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Los Angeles City Council President Eric Garcetti, 13th District, held a public meeting on the city budget in Hollywood on Tuesday, and said current projections indicate that cost-saving measures would be enough to enable the council to pass a balanced budget for the upcoming fiscal year.
Garcetti said the council, and every city department, has had to cut back on staff and programs this year because a variety of factors caused the budget deficit to balloon to more than $480 million. Some of the factors affecting the city budget included a loss of property tax revenue related to the implosion of the real estate market, as well as a drop in the stock market and a reduction in funding from the State of California. Mayor Antonio Villaraigosa has submitted a budget to the city council, and the council’s Budget and Finance Committee began deliberations this week. The full city council must act on the budget by June 1. Garcetti said there is a lot of misleading information circulating about the current state of the budget, including the controversy over whether the Los Angeles Department of Water and Power (LADWP) will hand over $73.5 million in revenues to help balance the budget. Garcetti said that whether or not the LADWP provides the funding, the city will still be able to balance its budget. The only question will be how much money will be left in the city’s reserve fund for emergencies. If the LADWP provides the funds, the city will have approximately $112 million left over; without the LADWP transfer, the city will have approximately $39 million.
Garcetti also said that earlier prospects of 4,000 layoffs were confusing, because many of the layoffs were avoided by eliminating positions, not filling vacant positions, or transferring employees from positions funded by the general fund to positions in other departments that are funded by federal and state grants and other special revenue sources. He said approximately 760 people have been laid off so far, and the number may increase to around 1,000, but the dire predictions of thousands of people losing their jobs will not come to fruition this year.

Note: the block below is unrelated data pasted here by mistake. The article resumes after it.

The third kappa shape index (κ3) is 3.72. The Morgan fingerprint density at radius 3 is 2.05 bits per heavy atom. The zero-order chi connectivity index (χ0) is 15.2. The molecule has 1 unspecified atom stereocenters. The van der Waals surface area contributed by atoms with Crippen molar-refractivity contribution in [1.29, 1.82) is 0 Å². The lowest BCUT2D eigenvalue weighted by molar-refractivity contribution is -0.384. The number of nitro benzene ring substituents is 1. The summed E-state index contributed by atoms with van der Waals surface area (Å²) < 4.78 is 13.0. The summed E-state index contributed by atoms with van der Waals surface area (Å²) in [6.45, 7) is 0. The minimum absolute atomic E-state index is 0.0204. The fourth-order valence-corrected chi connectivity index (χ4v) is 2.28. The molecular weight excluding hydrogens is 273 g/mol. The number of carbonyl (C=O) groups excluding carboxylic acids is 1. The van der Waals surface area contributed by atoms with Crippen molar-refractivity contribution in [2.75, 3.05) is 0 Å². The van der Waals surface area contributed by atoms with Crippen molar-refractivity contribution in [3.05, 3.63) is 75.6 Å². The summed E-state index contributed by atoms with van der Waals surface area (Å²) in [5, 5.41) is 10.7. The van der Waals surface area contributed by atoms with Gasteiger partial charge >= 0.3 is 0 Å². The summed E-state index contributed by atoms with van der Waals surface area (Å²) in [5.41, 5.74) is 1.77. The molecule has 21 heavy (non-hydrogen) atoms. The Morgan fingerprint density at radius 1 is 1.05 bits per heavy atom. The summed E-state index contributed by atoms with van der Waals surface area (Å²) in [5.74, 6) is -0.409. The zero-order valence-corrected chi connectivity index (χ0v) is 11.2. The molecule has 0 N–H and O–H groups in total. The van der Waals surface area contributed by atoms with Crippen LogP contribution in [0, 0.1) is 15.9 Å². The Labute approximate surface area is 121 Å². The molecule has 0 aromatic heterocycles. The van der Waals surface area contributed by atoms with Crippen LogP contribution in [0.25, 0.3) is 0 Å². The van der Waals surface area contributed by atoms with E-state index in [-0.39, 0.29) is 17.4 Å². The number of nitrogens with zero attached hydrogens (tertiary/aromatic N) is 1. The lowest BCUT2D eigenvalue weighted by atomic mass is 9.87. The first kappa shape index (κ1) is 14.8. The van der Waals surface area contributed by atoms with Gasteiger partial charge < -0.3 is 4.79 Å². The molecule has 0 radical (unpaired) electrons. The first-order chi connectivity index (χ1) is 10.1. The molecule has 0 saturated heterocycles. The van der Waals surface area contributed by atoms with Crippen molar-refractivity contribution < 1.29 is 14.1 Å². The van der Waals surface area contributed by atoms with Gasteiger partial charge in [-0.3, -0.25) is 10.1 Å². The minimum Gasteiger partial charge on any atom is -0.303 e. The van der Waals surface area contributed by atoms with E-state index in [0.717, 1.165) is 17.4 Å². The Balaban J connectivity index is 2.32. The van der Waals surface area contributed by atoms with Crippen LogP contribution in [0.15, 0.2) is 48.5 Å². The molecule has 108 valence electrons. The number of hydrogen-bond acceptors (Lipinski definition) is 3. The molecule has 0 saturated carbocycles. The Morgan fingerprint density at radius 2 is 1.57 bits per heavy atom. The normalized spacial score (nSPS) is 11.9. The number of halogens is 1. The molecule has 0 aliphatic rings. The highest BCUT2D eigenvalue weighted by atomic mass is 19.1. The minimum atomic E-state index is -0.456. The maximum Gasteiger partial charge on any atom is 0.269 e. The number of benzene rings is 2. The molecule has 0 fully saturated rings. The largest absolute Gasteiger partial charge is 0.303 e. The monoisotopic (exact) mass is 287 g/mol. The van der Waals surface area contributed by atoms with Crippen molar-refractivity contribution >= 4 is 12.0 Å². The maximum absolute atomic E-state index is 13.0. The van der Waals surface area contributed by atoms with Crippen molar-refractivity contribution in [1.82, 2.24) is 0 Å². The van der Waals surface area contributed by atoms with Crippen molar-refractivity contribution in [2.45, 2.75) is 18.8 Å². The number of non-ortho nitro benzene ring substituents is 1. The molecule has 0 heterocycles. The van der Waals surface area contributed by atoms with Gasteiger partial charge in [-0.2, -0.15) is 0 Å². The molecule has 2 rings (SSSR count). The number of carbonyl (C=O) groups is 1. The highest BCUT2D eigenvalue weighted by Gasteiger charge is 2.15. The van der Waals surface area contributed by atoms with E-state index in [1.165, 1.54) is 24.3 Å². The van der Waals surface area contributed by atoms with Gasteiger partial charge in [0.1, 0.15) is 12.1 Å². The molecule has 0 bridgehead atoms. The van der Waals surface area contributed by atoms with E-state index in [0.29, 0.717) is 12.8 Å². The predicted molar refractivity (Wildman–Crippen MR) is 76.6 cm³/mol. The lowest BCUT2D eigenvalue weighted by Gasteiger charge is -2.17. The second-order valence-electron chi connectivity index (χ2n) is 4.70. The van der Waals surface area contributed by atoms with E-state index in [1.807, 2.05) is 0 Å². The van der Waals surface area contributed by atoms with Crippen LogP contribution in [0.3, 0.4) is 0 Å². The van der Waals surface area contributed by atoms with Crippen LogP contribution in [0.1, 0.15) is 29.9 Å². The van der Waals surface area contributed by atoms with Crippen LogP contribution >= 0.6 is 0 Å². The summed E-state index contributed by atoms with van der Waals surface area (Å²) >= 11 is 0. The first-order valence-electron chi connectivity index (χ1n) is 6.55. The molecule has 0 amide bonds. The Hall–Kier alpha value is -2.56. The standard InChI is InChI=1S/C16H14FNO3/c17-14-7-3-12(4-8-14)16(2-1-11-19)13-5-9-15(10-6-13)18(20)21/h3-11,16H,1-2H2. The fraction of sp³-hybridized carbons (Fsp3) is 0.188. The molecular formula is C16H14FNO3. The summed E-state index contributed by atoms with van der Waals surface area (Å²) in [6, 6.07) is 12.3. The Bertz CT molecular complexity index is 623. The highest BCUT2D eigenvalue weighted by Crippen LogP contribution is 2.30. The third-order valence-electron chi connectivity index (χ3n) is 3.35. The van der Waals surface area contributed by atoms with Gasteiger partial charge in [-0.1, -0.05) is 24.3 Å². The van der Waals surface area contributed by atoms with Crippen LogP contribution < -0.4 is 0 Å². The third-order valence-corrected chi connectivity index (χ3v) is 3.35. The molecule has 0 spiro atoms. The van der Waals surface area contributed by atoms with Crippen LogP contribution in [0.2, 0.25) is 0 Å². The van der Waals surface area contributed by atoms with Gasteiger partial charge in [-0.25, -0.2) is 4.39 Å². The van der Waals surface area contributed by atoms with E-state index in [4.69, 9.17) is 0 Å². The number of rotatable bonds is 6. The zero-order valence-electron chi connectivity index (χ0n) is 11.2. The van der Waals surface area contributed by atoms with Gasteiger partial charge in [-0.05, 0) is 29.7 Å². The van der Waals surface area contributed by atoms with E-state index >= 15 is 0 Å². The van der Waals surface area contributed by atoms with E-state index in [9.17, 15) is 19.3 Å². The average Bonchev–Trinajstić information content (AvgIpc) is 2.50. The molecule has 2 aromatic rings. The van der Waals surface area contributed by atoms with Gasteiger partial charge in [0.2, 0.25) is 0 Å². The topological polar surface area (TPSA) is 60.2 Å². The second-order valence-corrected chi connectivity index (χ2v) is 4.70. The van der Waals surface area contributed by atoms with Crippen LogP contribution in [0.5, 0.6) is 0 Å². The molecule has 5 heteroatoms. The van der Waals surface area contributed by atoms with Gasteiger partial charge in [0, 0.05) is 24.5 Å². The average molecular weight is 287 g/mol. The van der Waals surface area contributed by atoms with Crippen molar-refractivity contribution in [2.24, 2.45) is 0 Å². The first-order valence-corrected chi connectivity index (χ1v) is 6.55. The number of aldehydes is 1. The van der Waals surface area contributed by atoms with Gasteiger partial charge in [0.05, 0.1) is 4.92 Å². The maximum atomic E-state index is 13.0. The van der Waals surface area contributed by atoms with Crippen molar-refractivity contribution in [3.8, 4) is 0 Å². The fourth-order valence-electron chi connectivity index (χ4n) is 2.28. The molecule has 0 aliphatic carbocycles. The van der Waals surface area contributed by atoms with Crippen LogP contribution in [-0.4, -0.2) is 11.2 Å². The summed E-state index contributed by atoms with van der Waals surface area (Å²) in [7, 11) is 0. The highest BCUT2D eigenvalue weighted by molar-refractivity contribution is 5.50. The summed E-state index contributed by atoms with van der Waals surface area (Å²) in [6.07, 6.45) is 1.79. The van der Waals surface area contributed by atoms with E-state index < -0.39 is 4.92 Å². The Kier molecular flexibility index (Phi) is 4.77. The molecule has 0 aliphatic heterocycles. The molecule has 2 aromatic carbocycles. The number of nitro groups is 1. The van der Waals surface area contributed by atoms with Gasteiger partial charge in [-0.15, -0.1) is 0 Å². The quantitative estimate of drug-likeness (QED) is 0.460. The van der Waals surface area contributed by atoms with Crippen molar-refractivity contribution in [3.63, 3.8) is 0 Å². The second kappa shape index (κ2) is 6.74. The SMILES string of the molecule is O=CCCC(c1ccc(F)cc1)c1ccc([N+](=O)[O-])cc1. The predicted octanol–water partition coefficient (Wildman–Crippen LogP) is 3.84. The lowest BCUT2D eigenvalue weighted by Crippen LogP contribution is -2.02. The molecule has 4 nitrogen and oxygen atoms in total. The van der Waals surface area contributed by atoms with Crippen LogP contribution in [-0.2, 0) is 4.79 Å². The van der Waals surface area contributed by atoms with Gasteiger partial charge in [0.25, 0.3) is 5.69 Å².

Garcetti also said the city took steps in November to reduce the budget deficit through furloughs, an early retirement incentive program for city employees, revised contracts with the city’s unions, and a modified deployment plan for the fire department. The city council will now be looking at other ways to close that gap without depleting city services or laying off more employees.
Some of the options include cutting hours or days of operation at libraries and community centers, or closing recreational facilities for a portion of the week. Garcetti said the city council is still examining all of the options, and he favors an even-handed approach where the cuts are spread throughout every department so no one agency is overly depleted.
“There is no way to balance the city budget without looking at [cutting] some of the services we provide,” Garcetti said. “for me, it’s prioritizing public safety and quality of life. This is a time when we are all going to have to step up.”
Garcetti added that the council is looking at several steps that could reduce future budget deficits. They include public/private partnerships where private entities could run facilities such as the Los Angeles Zoo and the Los Angeles Convention Center. He also wants to look at privatizing city parking structures, such as the Arclight Theatres garage in Hollywood.
Garcetti added that he cut his city council office budget by 25 percent, and said similar cuts are likely going to be necessary for every city department.
“We will be looking this year to pass a realistic budget,” Garcetti added. “We are not going to cut services so much that they are not going to come back. The progressive thing to me would be to try to maintain as many services as possible by asking our employees to take less money, which will allow everything to come back when the situation improves.”
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